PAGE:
THE MANOR OF RUSTHALL AND THE COMMONS
The Tunbridge Wells Improvement Act of 1890 provided new arrangements for the administration of the Commons which have continued to the present day. It was accompanied by the first official map of the boundaries of the Commons. The management of the Commons was now vested in a body to be known as the Conservators, consisting of twelve persons, a third each appointed by the Lord of the Manor, the Freeholders and the local Council.
In the late Victorian and Edwardian period, the Commons were strongly promoted as beauty spots in local guidebooks. Pelton’s guide, which ran through many editions from 1871 declared that “To our modern taste its natural and wild condition renders it far more attractive than the artificial parks which it is the fashion to provide for the healthful recreation of the dwellers in large cities. The furze bushes and the brake are the most noticeable ornaments; but the whole expanse abounds with other plants and blossoms — ling and heath, chamomile and thyme, milkwort and wild violets, being among the most abundant. In April and May the golden bloom of the furze, which is unusually profuse in this spot, delights the eye, and its rich perfume scents the breeze”. The Commons were much frequented by residents and visitors, as can be seen in the numerous postcard views entitled ‘Sunday Afternoon on the Common’ and depicting crowds sitting on the grassy slopes overlooking London Road.
As well as being charmed by the beauties of the heathland vegetation, visitors were also fascinated by the remarkable forms of the rock outcrops. Some even believed that Rusthall Common’s famous Toad Rock, in fact produced by wind erosion during the Ice Age, was ‘the remains of an ancient sphinx’. A guidebook from c.1895, speaking of the rockscape around the Toad, describes how “When as visitor you explore this locality you will soon discover that you are an object of mercenary interest, and almost before you are aware of it you are under the guidance of a self-appointed cicerone, and from his lips will learn that well nigh every rock has its name derived from a fancied resemblance to the things mentioned. A very strong fancy is required in most cases. But if you make believe hard enough, you can almost see a resemblance between the rock which you are told is the Pulpit Rock and a pulpit; and the same may apply to the Little Toad, the Elephant, the Fox’s Hole, the Footsteps, the Cottage Loaf, the Parson’s Face, the Cradle, the Bloodstain, the Lion, and the Pig’s Head Rocks, and we believe there are a few score more”.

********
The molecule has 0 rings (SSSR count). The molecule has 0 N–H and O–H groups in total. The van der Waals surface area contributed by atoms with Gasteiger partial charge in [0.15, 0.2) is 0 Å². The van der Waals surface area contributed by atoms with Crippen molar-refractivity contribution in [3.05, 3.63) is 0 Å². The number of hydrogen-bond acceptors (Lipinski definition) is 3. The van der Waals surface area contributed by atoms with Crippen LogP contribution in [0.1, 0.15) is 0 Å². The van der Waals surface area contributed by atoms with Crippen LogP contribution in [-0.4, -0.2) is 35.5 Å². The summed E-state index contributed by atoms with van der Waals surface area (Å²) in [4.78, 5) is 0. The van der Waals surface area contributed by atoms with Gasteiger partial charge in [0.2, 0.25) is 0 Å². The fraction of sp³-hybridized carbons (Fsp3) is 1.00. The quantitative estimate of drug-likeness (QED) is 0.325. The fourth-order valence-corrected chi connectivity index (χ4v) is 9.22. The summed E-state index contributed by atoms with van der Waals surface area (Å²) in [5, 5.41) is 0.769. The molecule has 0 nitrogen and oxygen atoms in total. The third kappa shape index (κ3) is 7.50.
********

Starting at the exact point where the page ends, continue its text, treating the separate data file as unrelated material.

Until the beginning of the twentieth century, the Commons consisted mainly of open heathland which had established itself after the primeval forest cover had been cleared for grazing. Grazing of sheep and cattle on the Commons declined after World War I and ceased altogether some time between 1928 and the outbreak of World War II. By this time a considerable number of trees were in evidence, since apart from commemorative plantings to celebrate royal and civic events, the Freeholders had in the 1870s authorized a more informal programme of planting, which was continued under the Conservators. Heavy grazing had prevented these plantings from reproducing themselves, but as the number of animals declined seedlings were increasingly able to grow up and a process of reversion to scrub and, ultimately, mature woodland began. By the 1960s much of the original heath and grassland had been lost.
Little notice was taken of this change in the landscape until the Great Storm of 1987 which blew down a large number of trees. In considering how to repair the damage, the Conservators were prompted to investigate what the Commons had looked like in times past and ultimately to commission the Kent Trust for Nature Conservation to conduct an environmental survey and prepare a detailed management plan. The plan as adopted in 1992 aims to reverse some of the worst effects of scrub growth by restoring areas of heath and grassland, to properly manage those areas of established woodland planned for retention, to restore ponds, expose overgrown rock formations, and reopen some historic viewpoints.
Page last updated: 22/01/07